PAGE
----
“Kids these days,” so they say, “aren’t interested in real toys. It’s all about computer games.”

This, or variations of it, is used to explain why sales of traditional toys are doomed. It’s used to explain why companies with histories longer than the Mulsanne straight are struggling to survive the 21st century.

While it’s an easy-out to brand computers the root of an industry’s troubles, is it actually true?

Maybe we should ask Lego if Minecraft actually damaged their business?

Maybe we should ask my son’s friends who sit and play for hours on his Scalextric track.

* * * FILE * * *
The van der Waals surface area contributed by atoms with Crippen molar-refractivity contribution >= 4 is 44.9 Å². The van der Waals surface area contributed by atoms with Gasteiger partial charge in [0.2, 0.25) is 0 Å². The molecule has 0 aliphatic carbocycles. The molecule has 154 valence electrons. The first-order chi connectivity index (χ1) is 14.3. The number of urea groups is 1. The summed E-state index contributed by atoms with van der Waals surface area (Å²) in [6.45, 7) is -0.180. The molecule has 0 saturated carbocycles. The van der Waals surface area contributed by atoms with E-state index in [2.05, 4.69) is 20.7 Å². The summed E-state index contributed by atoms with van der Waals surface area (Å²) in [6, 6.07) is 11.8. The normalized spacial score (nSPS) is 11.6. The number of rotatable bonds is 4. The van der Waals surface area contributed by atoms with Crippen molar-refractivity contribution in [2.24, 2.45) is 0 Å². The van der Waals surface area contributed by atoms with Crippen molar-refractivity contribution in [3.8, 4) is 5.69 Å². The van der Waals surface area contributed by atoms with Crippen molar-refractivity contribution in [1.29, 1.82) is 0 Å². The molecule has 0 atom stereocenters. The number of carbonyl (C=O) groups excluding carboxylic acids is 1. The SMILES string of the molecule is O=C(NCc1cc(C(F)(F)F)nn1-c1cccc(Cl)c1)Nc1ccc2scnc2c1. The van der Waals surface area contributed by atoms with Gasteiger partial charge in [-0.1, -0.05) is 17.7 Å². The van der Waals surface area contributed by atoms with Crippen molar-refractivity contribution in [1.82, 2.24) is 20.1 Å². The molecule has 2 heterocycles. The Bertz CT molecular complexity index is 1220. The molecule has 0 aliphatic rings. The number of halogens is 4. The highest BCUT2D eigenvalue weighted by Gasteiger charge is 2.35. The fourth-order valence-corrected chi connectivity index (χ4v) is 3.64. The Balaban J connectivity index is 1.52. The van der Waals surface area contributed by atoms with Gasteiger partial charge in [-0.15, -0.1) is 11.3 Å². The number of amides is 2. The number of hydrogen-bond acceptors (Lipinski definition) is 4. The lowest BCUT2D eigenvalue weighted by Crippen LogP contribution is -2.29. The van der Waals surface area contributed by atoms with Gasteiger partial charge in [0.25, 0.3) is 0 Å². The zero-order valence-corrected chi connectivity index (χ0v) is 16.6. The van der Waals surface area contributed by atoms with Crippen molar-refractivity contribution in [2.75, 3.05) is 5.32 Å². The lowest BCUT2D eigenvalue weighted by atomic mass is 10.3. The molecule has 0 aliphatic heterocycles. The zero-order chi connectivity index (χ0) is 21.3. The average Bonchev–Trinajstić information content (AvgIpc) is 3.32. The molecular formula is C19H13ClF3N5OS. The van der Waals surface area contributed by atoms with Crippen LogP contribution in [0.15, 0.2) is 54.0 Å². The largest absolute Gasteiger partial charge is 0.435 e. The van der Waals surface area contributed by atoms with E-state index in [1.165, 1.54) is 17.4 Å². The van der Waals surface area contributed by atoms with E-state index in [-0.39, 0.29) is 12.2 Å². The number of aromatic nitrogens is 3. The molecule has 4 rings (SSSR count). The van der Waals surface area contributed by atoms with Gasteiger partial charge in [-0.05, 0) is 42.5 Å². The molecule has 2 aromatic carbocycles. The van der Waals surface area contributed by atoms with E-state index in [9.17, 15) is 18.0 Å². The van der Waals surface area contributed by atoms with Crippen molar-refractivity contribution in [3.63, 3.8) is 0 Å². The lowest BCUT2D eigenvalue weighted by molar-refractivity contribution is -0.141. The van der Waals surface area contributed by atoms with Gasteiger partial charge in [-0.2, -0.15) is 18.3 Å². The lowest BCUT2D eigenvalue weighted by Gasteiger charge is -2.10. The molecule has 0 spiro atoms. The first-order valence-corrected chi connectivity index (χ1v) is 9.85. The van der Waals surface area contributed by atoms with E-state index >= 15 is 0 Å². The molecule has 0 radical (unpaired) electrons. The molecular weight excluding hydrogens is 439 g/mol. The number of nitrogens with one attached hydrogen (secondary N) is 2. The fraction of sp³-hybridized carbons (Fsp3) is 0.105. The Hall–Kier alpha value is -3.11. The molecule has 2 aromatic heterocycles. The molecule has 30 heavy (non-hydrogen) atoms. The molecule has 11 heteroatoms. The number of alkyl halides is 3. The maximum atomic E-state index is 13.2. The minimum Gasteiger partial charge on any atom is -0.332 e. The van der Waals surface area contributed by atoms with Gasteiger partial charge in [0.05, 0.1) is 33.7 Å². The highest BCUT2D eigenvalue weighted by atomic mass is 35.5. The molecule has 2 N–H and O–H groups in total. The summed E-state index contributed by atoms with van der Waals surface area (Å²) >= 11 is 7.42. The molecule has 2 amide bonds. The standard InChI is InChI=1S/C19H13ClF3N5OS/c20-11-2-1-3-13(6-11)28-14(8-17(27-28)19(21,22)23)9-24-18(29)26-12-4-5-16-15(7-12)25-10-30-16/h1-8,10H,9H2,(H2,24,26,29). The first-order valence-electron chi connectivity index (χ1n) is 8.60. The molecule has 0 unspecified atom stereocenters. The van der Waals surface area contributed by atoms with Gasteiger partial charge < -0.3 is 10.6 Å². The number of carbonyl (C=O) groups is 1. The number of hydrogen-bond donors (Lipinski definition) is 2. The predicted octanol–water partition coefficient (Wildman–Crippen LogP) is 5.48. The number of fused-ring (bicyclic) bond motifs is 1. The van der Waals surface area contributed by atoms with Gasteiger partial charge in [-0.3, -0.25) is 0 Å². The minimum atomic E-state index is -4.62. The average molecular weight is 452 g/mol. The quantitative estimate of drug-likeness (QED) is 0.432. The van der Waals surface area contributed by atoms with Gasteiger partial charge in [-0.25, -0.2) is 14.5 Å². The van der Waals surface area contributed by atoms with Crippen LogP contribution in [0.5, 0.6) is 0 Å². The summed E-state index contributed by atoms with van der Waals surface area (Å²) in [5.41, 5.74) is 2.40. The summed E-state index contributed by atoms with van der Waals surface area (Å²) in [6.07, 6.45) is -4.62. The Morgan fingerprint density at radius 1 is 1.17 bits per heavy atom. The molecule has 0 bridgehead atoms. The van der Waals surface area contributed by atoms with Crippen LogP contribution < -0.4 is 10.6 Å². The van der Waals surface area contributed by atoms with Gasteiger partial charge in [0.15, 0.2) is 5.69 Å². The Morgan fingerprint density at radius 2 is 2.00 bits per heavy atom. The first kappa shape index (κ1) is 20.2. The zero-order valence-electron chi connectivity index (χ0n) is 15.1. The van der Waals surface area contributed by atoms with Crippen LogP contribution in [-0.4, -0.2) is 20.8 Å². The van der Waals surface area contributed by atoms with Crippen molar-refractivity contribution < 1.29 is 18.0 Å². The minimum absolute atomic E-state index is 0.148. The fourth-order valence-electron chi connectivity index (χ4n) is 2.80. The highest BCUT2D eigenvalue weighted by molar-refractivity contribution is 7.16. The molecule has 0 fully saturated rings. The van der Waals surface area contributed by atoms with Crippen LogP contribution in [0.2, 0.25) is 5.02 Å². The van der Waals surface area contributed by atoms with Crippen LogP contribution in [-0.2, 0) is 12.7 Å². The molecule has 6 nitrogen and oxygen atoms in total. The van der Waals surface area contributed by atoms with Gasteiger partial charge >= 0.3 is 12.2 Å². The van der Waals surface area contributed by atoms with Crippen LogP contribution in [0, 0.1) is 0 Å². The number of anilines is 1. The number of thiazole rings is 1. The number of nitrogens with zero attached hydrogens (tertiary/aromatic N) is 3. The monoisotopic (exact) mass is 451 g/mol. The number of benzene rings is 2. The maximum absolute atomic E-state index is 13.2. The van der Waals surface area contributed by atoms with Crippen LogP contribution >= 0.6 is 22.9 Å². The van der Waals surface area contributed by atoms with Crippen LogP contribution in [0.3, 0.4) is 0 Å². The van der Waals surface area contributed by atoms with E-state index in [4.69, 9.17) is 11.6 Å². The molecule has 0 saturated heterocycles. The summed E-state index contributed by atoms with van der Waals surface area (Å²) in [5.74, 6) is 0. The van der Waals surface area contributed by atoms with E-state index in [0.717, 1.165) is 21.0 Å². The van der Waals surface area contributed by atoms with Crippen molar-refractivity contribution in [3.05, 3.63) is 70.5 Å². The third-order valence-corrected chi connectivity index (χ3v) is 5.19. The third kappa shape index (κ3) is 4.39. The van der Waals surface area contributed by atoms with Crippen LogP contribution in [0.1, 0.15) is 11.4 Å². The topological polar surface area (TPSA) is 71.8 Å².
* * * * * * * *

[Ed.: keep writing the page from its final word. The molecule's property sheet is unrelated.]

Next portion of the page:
More importantly, despite some high-profile toy companies struggling or going under, the bigger picture for the toy market looks pretty good.

 

Fit for the 21st Century?

The truth is, unsurprisingly, more complicated and nuanced than that.

In many cases, existing business problems were exposed and amplified by the way we buy things in 2018.

It’s important to remember that Borders didn’t close just because Amazon sell ebooks.

Blockbuster video didn’t close just because Netflix sent DVDs in the post.

So, to claim computers have killed traditional toys is a nonsense. The market is thriving.

Just as video hasn’t killed the radio star, the Xbox hasn’t killed the slot car star.

And so, it will be those slot car makers who are able and prepared to flex their businesses, the one’s who intelligently embrace digitalisation, that will also thrive.

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